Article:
• Aim for between six and eight hours of sleep a night. Too little sleep makes us irritable and exacerbates stress levels. You’re far less likely to feel like getting passionate if you’re overtired and grumpy. You are also more likely to crave sugar, upsetting your blood-sugar balance – which will disrupt hormone levels and result in weight gain.
• Ease your thoughts. Some form of meditation or visualization helps to break patterns of stressful thinking. One of the simplest meditations is to focus on a word or phrase that has meaning for you, such as ‘calm’, ‘peace’ or ‘rest’. Practise your meditation or visualization for 20 to 30 minutes every day. Or, if meditation isn’t for you, try immersing yourself in a good book, writing a journal or simply focusing fully on a certain activity (from chopping vegetables or baking bread, to mending a broken appliance or knitting). The aims are to be undisturbed and completely absorbed in your task or activity.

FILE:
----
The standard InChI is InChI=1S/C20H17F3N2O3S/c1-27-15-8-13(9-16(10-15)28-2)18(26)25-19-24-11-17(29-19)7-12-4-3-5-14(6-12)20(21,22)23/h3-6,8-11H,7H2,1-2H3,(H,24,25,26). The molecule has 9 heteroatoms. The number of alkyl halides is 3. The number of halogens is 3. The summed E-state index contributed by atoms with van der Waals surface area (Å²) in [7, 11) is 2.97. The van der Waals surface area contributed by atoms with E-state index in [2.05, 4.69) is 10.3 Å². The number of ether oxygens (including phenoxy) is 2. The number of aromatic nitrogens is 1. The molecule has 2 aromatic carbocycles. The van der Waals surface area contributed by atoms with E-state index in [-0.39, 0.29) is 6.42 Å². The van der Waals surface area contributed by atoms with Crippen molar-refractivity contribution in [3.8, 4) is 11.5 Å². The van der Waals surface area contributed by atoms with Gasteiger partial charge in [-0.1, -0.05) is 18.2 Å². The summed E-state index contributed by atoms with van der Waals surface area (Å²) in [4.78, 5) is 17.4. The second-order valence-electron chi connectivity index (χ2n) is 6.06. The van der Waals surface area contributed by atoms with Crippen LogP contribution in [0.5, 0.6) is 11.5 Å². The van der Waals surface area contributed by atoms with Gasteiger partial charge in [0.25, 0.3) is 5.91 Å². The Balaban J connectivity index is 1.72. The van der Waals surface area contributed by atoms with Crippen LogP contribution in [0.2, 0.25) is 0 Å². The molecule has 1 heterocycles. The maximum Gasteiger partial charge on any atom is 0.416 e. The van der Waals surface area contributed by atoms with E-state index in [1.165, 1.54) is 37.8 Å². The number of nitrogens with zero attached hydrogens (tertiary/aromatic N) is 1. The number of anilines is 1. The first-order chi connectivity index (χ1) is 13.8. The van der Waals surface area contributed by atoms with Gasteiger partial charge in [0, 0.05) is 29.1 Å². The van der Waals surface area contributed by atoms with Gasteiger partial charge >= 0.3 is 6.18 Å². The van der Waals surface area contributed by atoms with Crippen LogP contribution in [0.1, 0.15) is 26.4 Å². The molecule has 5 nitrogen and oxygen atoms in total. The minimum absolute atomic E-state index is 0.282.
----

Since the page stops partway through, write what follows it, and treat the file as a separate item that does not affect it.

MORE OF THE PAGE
• Take up regular aerobic exercise. This will help burn off excess adrenaline, leaving you feeling energized, but calmer.
A delicious start
Stress can also deplete your body of nutrients, so to get you on the road to a stress-free conception, try these nourishing breakfast recipes from the book for a healthy start to your day.
Breakfast Wake-Up Bars
A healthy cereal bar is perfect if you don’t have time for a sit-down breakfast. These bars contain plenty of protein with the addition of nuts and seeds to keep blood-sugar levels stable throughout the morning. The addition of maca powder is a great way to support the adrenal glands if you’re feeling stressed. Oats are high in slow-releasing carbohydrate and rich in soluble fibre to keep you feeling fuller for longer and avoid mid-morning energy dips. They also contain plenty of vitamin E and energizing B-vitamins, as well as beta glucans that support immune health.
Preparation time: 15 minutes
Cooking time: 25 minutes
olive oil or coconut oil, for greasing
125g/4½oz/heaped ¾ cup cashew nuts